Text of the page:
Jackson’s a chocolate lab. I brought him home from the no-kill this morning. I’ve always wanted a dog, but I did it more for Wylie. We stand under the willow with the water running out the hose, Jackson,
Wylie and I. Dandelions cover the lawn: a yellow rebellion.
The winter following their son’s death, Mr. Kelly’s wife became absorbed by the tracks that ran in back of their house. At any given hour in the night, he’d hear her in the next room, their son’s old room where she now slept, shuffling through dresser drawers. He could picture her picking out worn jeans, her pink sweater with knobby wool beaded around the hem, sifting through dainty socks for a thick orange pair. She’d try to walk downstairs unnoticed, but he was already awake and the third stair from the bottom always gave her away.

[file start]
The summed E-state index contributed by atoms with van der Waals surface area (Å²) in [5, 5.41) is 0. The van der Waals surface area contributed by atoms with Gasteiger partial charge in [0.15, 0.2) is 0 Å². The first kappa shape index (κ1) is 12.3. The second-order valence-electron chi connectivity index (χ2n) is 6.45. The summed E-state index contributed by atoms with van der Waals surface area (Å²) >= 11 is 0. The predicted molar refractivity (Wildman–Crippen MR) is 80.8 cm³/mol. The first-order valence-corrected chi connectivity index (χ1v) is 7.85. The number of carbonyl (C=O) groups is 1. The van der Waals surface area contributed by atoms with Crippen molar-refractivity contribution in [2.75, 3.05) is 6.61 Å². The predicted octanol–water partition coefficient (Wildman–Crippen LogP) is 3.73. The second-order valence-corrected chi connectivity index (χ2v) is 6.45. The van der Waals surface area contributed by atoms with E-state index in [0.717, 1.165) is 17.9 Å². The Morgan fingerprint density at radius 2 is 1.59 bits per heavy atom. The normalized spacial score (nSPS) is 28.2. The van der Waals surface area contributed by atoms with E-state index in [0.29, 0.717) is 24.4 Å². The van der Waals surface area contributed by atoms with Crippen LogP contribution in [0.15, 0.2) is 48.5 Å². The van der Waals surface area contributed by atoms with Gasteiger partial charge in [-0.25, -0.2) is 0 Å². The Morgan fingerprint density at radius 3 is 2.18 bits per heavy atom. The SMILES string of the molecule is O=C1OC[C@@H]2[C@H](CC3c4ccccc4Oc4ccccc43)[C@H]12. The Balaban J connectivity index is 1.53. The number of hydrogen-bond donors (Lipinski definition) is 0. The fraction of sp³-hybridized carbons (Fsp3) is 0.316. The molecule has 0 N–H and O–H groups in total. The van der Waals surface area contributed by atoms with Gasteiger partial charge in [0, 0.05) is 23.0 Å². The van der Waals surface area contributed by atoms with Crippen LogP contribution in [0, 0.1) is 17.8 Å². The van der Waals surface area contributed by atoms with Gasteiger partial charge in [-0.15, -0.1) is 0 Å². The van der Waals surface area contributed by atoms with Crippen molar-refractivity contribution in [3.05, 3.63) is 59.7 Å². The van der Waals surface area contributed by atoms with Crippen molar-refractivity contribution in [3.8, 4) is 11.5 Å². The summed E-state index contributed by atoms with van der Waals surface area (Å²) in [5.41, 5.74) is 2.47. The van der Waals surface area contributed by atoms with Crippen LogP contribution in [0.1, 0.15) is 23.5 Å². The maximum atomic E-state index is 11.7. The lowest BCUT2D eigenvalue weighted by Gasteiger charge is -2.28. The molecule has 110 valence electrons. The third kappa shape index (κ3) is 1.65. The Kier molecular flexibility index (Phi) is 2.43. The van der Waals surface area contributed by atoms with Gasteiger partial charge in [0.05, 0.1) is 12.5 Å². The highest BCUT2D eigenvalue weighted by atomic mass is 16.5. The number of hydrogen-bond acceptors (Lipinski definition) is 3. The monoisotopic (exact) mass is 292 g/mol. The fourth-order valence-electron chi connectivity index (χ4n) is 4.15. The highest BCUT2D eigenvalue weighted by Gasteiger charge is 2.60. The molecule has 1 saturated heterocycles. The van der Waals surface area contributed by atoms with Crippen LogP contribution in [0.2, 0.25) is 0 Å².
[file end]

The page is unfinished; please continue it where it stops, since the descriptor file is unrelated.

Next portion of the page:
She knew she didn’t have long before her husband found out about the debt, how deep the roots of it went, so she pushed for a trip, naming the kids in the twins’ third grade class who’d already been overseas. She knew it was then or never, and appealing to his competitive side always worked.
Patti took the bar manager job the day her divorce from Jimmy became official. That morning, she’d let her cat out to pee and then bent down and picked up the day’s newspaper, moist with dew, and brought it inside. Over coffee and toast, she scanned the want ads. Her job as art teacher was over for the summer and she couldn’t imagine the next two and a half months with nothing to distract her. The ad for a manager’s position in her new town required only that she like people. And she did. For the most part.